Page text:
In France, at the end of 2007, Auchan Group decided to stop selling bluefin tuna in all its stores, as well as in its Atac and Simply Market brands. In 2009, after various years of progressive reduction, Carrefour has announced it would not market Mediterranean bluefin tuna in Europe anymore.
What's in a Can?

Tuna canAlthough prized as sashimi, high end, endangered bluefin is probably not ending up in the can of tuna purchased for a few quid at your average grocery store, so what is? Good question. Most canned tuna is skipjack, which is less vulnerable to overfishing than other tuna species; however, concerns remain about how these fish are caught.

Skipjack and other tuna species are often caught using "Fish Aggregating Devices," or FADs, that draw high numbers of tuna toward them and make it easy to catch a large number of tuna at once, as opposed to the traditional pole and line method where tuna are caught individually. The problem with FADs are that other species are drawn in too, like endangered sea turtles, sharks, juvenile bluefin and yellowfin tuna, resulting in significant bycatch.

Greenpeace ReportFor UK consumers, in August 2008, Greenpeace ranked the top eight canned tuna companies based on the sustainability of their practices. The leading UK retailer of tuna, John West, was found to be the least sustainable!

What can be done for tuna salad lovers? Look for the sustainable, eco-friendly, canned tunas that are out there. For the first time last year, a tuna fishery was certified to the MSC standard. The American Albacore Fishing Association, which represents the US Pacific tuna pole and line fishery, was a 2009 Seafood Champion and their products, sold under the American Tuna label, are a great tuna option for US consumers. UK consumers should look for Sainsburys, Co-op or Marks & Spencer tuna whenever possible as they engage in the most sustainable practices. Additionally, in April of 2009, Greenpeace published a retailers guide to sustainable tuna, which provides information on tuna sustainability.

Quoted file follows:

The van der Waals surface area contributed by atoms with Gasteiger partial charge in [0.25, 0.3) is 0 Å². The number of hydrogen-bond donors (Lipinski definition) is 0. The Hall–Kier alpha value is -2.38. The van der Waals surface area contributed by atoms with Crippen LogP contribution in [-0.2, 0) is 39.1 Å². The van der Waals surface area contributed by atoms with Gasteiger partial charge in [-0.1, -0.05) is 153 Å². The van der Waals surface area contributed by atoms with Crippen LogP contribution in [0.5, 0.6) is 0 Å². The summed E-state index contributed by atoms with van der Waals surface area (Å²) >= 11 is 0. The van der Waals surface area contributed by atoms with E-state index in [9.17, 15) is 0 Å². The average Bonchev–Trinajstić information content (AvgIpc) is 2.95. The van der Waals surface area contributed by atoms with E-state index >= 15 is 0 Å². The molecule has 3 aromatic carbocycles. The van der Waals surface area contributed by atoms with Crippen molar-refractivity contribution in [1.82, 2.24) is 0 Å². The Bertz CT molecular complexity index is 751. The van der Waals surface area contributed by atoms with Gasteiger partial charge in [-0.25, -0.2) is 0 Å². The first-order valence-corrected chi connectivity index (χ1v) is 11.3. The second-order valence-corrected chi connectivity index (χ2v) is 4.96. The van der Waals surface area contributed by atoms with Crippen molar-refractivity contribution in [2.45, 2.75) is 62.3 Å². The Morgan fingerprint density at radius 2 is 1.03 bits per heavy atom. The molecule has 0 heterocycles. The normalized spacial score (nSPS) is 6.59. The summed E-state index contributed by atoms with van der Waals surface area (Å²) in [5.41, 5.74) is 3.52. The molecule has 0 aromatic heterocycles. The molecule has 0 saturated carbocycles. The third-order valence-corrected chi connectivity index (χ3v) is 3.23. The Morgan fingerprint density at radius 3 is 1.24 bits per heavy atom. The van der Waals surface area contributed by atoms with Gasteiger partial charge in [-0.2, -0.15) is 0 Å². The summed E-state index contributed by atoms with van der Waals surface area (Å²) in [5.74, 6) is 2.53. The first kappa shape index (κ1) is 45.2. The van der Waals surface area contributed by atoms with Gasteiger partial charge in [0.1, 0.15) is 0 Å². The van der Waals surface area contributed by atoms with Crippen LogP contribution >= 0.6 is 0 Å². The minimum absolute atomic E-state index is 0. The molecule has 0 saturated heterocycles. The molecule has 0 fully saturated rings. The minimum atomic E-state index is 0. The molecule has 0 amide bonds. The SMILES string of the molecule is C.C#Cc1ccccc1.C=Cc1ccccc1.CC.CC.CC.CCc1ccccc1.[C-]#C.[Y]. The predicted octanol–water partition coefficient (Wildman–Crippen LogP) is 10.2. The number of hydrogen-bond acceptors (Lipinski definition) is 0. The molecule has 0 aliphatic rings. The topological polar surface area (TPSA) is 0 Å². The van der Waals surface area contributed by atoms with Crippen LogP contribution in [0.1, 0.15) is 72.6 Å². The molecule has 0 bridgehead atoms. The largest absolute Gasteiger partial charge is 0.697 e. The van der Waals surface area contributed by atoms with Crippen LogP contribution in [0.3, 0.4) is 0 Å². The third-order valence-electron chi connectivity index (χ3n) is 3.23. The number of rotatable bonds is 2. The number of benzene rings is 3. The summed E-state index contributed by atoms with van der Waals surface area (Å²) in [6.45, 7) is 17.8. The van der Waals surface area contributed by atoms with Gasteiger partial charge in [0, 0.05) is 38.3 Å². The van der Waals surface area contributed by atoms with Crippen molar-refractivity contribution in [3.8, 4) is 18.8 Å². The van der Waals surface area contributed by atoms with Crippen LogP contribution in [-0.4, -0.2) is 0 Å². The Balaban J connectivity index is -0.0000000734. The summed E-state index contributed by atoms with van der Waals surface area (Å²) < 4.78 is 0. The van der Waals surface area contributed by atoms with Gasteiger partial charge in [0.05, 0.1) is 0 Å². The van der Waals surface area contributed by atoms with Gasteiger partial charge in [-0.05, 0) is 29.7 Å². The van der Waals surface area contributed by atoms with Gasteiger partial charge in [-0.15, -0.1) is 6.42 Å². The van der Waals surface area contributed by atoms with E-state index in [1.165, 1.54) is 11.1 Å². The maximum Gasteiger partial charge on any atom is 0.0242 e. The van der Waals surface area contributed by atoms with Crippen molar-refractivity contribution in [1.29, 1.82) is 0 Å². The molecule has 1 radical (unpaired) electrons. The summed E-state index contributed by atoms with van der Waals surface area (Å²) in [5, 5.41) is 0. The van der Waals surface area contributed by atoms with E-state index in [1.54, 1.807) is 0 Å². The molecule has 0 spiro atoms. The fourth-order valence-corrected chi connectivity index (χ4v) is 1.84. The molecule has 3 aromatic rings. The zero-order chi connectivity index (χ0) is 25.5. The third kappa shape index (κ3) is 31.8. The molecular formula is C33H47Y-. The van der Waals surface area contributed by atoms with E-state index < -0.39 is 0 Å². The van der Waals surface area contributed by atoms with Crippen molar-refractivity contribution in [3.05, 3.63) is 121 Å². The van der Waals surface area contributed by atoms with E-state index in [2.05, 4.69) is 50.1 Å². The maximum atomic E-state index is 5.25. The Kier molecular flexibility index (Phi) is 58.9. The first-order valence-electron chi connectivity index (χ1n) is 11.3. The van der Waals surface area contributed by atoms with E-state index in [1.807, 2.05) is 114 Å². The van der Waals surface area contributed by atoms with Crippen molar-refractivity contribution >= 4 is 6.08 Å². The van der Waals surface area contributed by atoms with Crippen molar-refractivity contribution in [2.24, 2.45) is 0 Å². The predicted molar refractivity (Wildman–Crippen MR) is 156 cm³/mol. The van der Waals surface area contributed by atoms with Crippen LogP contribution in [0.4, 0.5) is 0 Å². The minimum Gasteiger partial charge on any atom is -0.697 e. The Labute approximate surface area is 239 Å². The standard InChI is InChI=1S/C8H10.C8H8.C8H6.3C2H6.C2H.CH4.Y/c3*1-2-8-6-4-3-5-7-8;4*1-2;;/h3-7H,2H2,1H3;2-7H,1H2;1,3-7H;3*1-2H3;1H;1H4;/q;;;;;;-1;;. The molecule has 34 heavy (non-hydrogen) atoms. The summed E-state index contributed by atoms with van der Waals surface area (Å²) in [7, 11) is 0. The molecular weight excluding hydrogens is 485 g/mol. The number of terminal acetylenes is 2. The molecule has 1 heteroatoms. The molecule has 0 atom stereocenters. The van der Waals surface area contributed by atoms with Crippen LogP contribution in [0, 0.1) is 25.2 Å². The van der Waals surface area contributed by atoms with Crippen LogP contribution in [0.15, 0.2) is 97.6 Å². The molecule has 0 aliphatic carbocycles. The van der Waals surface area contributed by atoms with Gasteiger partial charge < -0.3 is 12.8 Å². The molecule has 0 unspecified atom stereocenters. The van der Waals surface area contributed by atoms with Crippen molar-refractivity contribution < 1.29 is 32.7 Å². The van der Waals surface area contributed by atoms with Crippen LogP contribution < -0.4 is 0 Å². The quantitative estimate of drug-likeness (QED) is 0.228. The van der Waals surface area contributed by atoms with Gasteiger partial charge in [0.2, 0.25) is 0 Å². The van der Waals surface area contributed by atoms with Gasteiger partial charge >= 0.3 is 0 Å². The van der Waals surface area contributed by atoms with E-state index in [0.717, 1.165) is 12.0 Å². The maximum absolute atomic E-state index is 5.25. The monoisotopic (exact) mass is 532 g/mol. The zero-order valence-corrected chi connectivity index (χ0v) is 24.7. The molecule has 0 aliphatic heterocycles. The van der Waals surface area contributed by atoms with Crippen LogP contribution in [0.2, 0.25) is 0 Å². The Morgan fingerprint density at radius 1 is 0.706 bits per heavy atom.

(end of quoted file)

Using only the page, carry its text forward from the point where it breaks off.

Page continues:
Is Aquaculture the Answer?

As it is currently practiced, tuna aquaculture begins with the capture of juvenile tunas from the wild which are then fattened on farms in the Mediterranean, Mexico, Canada, Japan and Australia. But Clean Seas Inc. and Kinki University of Japan have recently developed technology to grow bluefin tuna entirely in captivity. The process, however, is currently both expensive and time-consuming, taking four years to grow a tuna to market size.

Bluefin tuna

Another new project, in the UK, is working on technology to farm a tuna species native to UK waters. This project, being led by Oceanic Tuna Ltd, is in its infancy, but if it is successful, the first farm could open as early as 2011.

From a sustainability aspect this process is an improvement but still not ideal. Refraining from removing juvenile tuna from the ocean before they are able to reproduce is clearly beneficial to increasing populations of threatened wild bluefin tuna. However, raising tuna in cages for several years will remove tons of forage fish from the wild; currently 225,000 metric tons of forage fish are removed every year to feed captive tunas in the Mediterranean alone. This causes the depletion of forage fisheries and places a further limitation on the survival of wild tunas.